A local Montessori brings children for playdates. There are two bikes that four people can cycle on for park trips. They are soon to begin a swimming programme. Designer Deborah Veale’s father, Ken Meehan, was an resident of St Joseph’s until he passed away in February of this year.
An architect, the team at St Joseph’s sourced a desk at an antiques shop, put up drawings of some of his most well-known designs, and bought him a briefcase with architect’s drawing equipment.
“I remember Deborah and her mum came in that day, and for them, not only was it person-centred for Ken, but that was Deborah’s dad, her mother’s husband,” Siobhan recalls now.
“I know everybody feels like this about their dad, but my dad really was very precious to us. He was a wonderful human being, very loving, kind, creative,” Deborah herself says.
“Dementia is losing that person very, very slowly, so you hardly see it at the start.”
From the time he was a day-care patient, her father loved St Joseph’s and the staff who looked after him.
“Nobody wants to see anybody leaving the family home,” Deborah reflects. “But we had great solace from the incredible people, who do the things that you feel you would be able to do, but you can’t do when a person has a compromised mental state like this — because you can’t mind the person the way you really want to; it takes specialist care.”
“As your cognitive brain declines and is impaired, what takes over is your emotion,” Siobhan explains. “You’re no longer a thinking being, you’re a feeling being.”
She describes dementia as dividing into roughly four stages; the earliest is where a person can still converse quite well, but memory becomes a problem.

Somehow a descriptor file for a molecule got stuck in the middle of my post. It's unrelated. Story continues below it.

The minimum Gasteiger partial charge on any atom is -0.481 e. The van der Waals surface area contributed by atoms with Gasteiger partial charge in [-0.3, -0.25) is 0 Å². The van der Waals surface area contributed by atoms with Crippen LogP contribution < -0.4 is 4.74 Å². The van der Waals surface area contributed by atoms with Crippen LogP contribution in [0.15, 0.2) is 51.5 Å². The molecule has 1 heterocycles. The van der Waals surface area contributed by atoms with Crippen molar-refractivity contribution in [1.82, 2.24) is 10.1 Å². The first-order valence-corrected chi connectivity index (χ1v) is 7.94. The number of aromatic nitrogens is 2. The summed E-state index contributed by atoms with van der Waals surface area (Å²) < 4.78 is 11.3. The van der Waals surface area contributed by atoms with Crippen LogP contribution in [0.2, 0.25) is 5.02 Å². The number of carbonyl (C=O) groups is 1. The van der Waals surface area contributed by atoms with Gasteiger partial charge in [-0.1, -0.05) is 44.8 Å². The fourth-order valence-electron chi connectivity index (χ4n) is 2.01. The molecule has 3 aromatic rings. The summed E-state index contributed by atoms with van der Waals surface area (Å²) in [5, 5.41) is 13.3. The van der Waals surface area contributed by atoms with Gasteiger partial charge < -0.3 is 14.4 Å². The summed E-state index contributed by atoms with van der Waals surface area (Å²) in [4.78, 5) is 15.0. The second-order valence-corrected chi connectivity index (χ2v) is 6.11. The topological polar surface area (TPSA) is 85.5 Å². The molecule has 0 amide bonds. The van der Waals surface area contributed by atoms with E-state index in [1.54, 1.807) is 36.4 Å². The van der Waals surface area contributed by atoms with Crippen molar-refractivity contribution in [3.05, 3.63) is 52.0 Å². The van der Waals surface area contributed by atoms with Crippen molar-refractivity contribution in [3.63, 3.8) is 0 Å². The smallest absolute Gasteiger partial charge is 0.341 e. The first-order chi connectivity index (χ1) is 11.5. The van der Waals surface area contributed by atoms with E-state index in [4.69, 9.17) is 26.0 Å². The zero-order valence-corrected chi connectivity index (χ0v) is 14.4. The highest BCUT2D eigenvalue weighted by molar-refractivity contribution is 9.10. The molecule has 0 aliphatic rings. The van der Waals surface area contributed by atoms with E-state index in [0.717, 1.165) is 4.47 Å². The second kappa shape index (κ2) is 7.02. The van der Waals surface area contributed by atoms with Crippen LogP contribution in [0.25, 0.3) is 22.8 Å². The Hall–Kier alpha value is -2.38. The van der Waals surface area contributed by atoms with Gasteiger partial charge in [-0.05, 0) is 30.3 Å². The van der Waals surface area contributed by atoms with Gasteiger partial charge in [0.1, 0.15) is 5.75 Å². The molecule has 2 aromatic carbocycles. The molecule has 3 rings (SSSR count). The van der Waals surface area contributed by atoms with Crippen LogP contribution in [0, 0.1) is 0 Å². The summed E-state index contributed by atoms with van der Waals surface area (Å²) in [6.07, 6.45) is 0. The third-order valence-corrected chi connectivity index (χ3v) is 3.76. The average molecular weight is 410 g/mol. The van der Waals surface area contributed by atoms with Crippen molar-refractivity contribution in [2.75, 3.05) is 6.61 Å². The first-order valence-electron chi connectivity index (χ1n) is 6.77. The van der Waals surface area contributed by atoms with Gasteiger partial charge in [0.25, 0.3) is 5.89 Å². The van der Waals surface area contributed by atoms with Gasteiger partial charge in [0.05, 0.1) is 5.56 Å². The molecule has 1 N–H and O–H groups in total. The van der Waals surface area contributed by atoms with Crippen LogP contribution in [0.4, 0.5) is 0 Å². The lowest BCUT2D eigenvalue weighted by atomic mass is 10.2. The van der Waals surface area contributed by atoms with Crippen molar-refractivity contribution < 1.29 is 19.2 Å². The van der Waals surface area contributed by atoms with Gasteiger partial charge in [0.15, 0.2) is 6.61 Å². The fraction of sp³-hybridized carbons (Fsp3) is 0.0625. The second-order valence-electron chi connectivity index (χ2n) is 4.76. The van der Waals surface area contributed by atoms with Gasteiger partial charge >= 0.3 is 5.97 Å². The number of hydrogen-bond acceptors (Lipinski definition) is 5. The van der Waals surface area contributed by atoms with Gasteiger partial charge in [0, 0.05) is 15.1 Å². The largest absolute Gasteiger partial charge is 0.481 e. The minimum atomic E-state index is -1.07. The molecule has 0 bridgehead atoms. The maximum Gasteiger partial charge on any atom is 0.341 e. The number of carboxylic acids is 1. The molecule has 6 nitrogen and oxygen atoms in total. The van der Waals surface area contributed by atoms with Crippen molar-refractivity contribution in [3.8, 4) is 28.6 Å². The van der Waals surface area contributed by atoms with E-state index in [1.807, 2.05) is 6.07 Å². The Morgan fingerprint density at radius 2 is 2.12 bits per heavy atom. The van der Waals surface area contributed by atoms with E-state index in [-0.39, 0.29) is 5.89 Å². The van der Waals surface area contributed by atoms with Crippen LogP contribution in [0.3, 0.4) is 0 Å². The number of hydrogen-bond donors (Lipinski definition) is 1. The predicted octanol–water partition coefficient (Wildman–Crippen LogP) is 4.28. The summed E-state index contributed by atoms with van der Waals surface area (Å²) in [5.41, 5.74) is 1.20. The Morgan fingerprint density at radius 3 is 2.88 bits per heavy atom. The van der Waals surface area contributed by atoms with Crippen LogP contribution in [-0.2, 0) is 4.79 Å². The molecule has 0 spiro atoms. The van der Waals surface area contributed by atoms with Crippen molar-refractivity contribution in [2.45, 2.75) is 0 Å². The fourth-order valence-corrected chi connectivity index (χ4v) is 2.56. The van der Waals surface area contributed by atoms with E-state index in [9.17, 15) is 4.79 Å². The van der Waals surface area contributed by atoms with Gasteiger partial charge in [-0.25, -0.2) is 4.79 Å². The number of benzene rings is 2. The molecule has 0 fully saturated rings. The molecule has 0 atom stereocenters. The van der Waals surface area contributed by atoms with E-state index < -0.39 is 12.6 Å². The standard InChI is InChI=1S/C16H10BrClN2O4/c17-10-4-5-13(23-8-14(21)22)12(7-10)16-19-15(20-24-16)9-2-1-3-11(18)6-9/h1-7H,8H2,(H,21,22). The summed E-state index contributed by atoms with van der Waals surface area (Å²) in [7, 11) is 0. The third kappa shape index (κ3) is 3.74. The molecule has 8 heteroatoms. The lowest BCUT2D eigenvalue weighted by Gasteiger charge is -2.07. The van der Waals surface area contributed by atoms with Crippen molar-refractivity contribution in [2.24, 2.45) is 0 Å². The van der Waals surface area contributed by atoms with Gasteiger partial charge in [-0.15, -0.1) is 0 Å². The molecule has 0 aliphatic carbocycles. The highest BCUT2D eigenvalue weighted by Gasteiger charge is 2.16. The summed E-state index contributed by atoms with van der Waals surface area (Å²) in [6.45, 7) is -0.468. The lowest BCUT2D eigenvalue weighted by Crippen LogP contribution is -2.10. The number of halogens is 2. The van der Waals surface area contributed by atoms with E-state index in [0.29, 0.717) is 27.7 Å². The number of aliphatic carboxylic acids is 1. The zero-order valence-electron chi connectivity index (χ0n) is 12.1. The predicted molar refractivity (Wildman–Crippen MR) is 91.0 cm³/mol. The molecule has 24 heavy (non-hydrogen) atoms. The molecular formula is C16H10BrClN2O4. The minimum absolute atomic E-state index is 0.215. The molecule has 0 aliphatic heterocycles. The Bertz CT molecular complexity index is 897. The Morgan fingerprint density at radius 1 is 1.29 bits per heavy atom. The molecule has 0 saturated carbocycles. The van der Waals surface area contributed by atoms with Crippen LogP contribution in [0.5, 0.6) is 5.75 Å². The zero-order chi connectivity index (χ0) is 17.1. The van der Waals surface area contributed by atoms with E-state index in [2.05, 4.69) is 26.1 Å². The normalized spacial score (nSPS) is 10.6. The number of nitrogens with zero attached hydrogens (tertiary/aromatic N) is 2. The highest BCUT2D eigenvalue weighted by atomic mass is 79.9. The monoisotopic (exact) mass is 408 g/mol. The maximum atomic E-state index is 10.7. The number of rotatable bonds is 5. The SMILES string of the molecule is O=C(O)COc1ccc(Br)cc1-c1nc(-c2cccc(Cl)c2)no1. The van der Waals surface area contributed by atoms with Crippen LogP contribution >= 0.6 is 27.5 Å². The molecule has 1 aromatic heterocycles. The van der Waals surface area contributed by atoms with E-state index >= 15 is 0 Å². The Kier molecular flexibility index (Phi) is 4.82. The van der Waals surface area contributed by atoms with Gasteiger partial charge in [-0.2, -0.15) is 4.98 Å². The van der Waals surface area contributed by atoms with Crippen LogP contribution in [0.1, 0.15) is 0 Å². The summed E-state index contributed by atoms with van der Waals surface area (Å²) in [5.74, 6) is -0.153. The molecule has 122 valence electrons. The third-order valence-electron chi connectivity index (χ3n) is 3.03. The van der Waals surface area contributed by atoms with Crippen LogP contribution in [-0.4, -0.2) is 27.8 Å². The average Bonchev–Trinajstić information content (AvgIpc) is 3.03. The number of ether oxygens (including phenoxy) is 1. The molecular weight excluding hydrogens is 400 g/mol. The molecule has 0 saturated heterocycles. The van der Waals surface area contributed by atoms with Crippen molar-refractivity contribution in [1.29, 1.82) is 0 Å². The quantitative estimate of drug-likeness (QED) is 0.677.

The second stage begins when a person starts to, on occasion, live in a different reality, and may think they are at past times in their life.
The third stage, often more difficult to manage at home, is where communication becomes an issue.
“This is the time people can no longer create sentences the way you or I can,” Siobhan says. “They probably see 200 words in the air and they’re trying to grab one. And it might be ‘cow’, but they really mean ‘home’.
“We would say, at this point, motions become emotions. Something like a rubbing or a pacing or a banging — there’s some kind of emotion behind that motion.”
The staff at St Joseph’s see it as their job to decipher what is troubling a person. It might be discomfort. But it is often a feeling of being out of synch with their former habits. For example, no longer taking their habitual evening walk and feeling anxious because of it.
Siobhan describes one patient who was struggling with hygiene rituals. Staff figured out had that he always had a long, hot bath every morning, finished by a steaming cup of coffee in a china cup. This ritual has now been provided for him.
“It’s about positive risk-taking. You’re allowing the person to be themselves, surrounded by support,” she explains.
The centre is not run on a schedule. Breakfast is a rolling event, people get up when they want.
“We’re working in their home, not the other way around,” Siobhan reflects. “If there’s something that’s institutionalised-looking, it’s my motto in life to take away all of that.”
Because of the financial issues, St Joseph’s is currently closed to residential admission until a monetary solution is reached. As it stands, the centre’s waiting list has over 350 entries. Even before funding issues, they might only have as many as 20 vacancies a year.
“You can’t close us down,” Siobhan reflects.
“That would be total disregard to everyone who lives with dementia in Ireland. It’s like saying that they are not worthy of proper care.”
For more info or to donate visit saintjosephsshankill.ie